"Those gold stars kept piling up," Oliver said, and he wanted to join them, but was told he was 'needed at East High'. "So I stayed at home and wrote letters to them... and I sang at a lot of funerals," he said sadly.

As superintendent of schools beginning in late 1957, Oliver hand-picked all of the teachers and, even though there were more than 125 new teachers each year, he said he interviewed each of them personally.

"The members of the (school) board told me I picked the prettiest teachers. I told my board it doesn't hurt a person to be pretty," he said with a smile.

"I believe in kindness, smoothness and congeniality. It doesn't make an iron bar less strong to wrap it in velvet. That's what I always said." When Oliver took over as superintendent, desegregation of Nashville schools was just beginning and he became a very controversial figure.
Today he still does not believe in busing as a desegregation method.

"Busing destroys the neighborhood concept of schools. I think it's an insult to the black race to think a little black child has to have a white child on either side of him in order to succeed educationally.

"Some of my finest schools were all black when I was superintendent. Some of the best teachers and principals were black. "But when you bus them, they are strangers thrown together," Oliver said.

It's Oliver's opinion that education has been backsliding since the days when East High was an educational force. The reasons? Students today are not as "well-behaved" as they once were. Discipline is not as strict and students lack an "ambition to learn."

"They're not all alike, but there are some teachers who are not very good," he added.

"I feel that a schoolteacher ought to try to lead an exemplary life. I never cross the street, even today, when the sign says 'don't walk' because I need to set an' example," he said.

"I'd like for my students to try to believe in me. You can't imagine how good my students were to me," he said.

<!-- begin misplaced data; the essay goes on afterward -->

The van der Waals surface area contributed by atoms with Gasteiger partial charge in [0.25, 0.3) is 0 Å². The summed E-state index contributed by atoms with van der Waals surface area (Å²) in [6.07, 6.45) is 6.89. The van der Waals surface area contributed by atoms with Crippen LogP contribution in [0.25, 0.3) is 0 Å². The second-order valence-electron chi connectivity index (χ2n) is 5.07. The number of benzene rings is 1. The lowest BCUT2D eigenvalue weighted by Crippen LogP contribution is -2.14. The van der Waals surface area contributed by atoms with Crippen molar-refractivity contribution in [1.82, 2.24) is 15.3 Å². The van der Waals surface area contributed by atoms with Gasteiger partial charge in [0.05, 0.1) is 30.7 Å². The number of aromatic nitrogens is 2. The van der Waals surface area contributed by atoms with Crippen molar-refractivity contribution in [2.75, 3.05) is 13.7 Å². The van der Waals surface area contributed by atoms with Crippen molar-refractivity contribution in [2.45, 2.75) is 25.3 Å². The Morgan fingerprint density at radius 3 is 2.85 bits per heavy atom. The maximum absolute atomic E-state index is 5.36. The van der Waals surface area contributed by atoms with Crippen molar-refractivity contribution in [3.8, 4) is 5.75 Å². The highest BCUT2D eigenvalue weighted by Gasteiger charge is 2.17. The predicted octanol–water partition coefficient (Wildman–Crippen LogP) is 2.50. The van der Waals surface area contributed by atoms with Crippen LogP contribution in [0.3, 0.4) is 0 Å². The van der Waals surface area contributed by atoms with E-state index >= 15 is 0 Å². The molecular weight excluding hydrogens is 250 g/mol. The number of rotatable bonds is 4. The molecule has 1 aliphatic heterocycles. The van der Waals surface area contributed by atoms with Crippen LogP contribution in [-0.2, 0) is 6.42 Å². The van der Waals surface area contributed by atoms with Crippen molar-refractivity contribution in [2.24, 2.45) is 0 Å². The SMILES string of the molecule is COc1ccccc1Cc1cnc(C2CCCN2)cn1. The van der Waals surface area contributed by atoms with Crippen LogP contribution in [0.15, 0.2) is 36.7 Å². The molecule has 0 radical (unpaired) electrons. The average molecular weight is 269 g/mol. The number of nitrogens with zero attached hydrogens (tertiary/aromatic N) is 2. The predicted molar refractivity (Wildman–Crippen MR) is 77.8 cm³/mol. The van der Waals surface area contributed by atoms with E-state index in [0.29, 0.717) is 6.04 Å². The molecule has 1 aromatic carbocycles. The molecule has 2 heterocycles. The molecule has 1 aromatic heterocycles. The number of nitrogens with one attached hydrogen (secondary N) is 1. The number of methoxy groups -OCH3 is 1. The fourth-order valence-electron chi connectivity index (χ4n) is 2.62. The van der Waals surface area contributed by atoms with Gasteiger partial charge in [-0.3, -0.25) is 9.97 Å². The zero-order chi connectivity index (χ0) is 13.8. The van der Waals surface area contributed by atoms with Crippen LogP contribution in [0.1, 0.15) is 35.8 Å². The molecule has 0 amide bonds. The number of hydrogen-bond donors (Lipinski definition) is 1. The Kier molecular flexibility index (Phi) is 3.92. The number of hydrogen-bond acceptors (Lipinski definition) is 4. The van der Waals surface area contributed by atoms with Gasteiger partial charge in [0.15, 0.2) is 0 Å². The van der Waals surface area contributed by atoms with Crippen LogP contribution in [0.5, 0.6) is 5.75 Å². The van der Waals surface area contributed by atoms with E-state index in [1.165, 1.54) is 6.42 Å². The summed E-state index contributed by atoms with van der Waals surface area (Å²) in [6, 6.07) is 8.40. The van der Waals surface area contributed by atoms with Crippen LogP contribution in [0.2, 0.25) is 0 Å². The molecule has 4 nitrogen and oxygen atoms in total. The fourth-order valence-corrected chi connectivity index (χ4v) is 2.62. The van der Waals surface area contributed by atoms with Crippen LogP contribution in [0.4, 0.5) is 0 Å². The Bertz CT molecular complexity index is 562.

"In my last 15 years as principal, I never had to spank anyone. But I think they knew that I would," the once feared administrator said. When he did have to spank a student, he would hit them on the hands, and. then hit

himself for each time the student received a blow "just to see what it felt like."

But Oliver said there were some situations he found himself in as principal, that he now regrets.

"I had a boy who was tardy all the time. I chewed this boy out, but I didn't ask him why he was tardy. I found out he had been up all night protecting his mother from a drunken father. If I'd known that, I would have said, 'Boy, I'm glad you're here,' and sent him on to class," he said.

After the Metro Schools were formed, Oliver stepped down as superintendent and became professor at Free Will Bible College and Belmont College. All the while, he continued preaching as a Free Will Baptist minister. He began his ministry when his father died and he took over the "old home church" at Dunbar near his birthplace, Indian Mound, Tennessee.

And he continues to live by the principles that guided him as a principal and superintendent: "I try not to do anything that's un-Christian. And I don’t have to back anybody I know is wrong."

"If I could have one book," he said, "it would be the Bible. The Bible, and then Shakespeare.